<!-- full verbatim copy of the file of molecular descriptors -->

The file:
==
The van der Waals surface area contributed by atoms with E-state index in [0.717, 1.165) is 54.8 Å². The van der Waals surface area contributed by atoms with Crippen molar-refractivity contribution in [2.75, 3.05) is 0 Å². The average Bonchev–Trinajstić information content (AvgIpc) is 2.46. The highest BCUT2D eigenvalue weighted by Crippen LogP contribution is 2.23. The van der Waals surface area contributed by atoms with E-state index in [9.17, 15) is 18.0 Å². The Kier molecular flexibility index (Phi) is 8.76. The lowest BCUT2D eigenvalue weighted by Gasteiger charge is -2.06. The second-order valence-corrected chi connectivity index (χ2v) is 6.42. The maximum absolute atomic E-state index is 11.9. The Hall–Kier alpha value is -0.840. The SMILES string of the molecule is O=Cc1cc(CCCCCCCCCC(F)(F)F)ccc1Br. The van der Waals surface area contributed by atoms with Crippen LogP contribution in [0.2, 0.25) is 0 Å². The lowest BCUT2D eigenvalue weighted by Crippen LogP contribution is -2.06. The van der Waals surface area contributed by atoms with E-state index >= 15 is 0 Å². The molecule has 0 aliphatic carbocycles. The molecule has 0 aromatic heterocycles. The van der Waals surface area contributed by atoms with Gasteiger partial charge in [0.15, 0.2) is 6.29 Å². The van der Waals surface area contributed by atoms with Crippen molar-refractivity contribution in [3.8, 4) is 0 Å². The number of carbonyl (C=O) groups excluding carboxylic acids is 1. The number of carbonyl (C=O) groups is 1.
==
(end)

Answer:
The van der Waals surface area contributed by atoms with E-state index in [0.717, 1.165) is 54.8 Å². The van der Waals surface area contributed by atoms with Crippen molar-refractivity contribution in [2.75, 3.05) is 0 Å². The average Bonchev–Trinajstić information content (AvgIpc) is 2.46. The highest BCUT2D eigenvalue weighted by Crippen LogP contribution is 2.23. The van der Waals surface area contributed by atoms with E-state index in [9.17, 15) is 18.0 Å². The Kier molecular flexibility index (Phi) is 8.76. The lowest BCUT2D eigenvalue weighted by Gasteiger charge is -2.06. The second-order valence-corrected chi connectivity index (χ2v) is 6.42. The maximum absolute atomic E-state index is 11.9. The Hall–Kier alpha value is -0.840. The SMILES string of the molecule is O=Cc1cc(CCCCCCCCCC(F)(F)F)ccc1Br. The van der Waals surface area contributed by atoms with Crippen LogP contribution in [0.2, 0.25) is 0 Å². The lowest BCUT2D eigenvalue weighted by Crippen LogP contribution is -2.06. The van der Waals surface area contributed by atoms with E-state index >= 15 is 0 Å². The molecule has 0 aliphatic carbocycles. The molecule has 0 aromatic heterocycles. The van der Waals surface area contributed by atoms with Gasteiger partial charge in [0.15, 0.2) is 6.29 Å². The van der Waals surface area contributed by atoms with Crippen molar-refractivity contribution in [3.8, 4) is 0 Å². The number of carbonyl (C=O) groups excluding carboxylic acids is 1. The number of carbonyl (C=O) groups is 1.